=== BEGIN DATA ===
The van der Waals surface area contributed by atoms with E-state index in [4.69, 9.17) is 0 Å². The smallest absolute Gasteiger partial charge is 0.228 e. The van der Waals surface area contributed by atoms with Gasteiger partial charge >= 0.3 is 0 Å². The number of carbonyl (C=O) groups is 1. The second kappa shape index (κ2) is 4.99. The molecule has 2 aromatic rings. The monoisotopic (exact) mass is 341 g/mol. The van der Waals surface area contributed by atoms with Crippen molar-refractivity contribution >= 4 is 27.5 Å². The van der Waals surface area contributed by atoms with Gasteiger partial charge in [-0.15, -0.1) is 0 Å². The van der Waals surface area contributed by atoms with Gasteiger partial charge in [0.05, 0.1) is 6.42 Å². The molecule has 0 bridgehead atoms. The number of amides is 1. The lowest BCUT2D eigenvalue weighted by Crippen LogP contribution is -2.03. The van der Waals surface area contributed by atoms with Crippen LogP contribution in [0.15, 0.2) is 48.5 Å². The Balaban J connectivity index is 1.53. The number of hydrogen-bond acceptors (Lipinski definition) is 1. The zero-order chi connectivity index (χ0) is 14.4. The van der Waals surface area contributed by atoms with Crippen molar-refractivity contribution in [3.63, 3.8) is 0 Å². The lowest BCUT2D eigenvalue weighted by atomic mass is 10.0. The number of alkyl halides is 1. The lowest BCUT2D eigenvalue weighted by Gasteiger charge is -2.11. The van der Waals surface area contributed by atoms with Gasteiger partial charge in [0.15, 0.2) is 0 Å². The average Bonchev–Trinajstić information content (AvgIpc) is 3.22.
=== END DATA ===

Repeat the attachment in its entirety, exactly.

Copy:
The van der Waals surface area contributed by atoms with E-state index in [4.69, 9.17) is 0 Å². The smallest absolute Gasteiger partial charge is 0.228 e. The van der Waals surface area contributed by atoms with Gasteiger partial charge >= 0.3 is 0 Å². The number of carbonyl (C=O) groups is 1. The second kappa shape index (κ2) is 4.99. The molecule has 2 aromatic rings. The monoisotopic (exact) mass is 341 g/mol. The van der Waals surface area contributed by atoms with Crippen molar-refractivity contribution >= 4 is 27.5 Å². The van der Waals surface area contributed by atoms with Gasteiger partial charge in [-0.15, -0.1) is 0 Å². The van der Waals surface area contributed by atoms with Gasteiger partial charge in [0.05, 0.1) is 6.42 Å². The molecule has 0 bridgehead atoms. The number of amides is 1. The lowest BCUT2D eigenvalue weighted by Crippen LogP contribution is -2.03. The van der Waals surface area contributed by atoms with Crippen LogP contribution in [0.15, 0.2) is 48.5 Å². The Balaban J connectivity index is 1.53. The number of hydrogen-bond acceptors (Lipinski definition) is 1. The zero-order chi connectivity index (χ0) is 14.4. The van der Waals surface area contributed by atoms with Crippen molar-refractivity contribution in [3.63, 3.8) is 0 Å². The lowest BCUT2D eigenvalue weighted by atomic mass is 10.0. The number of alkyl halides is 1. The lowest BCUT2D eigenvalue weighted by Gasteiger charge is -2.11. The van der Waals surface area contributed by atoms with Gasteiger partial charge in [0.15, 0.2) is 0 Å². The average Bonchev–Trinajstić information content (AvgIpc) is 3.22.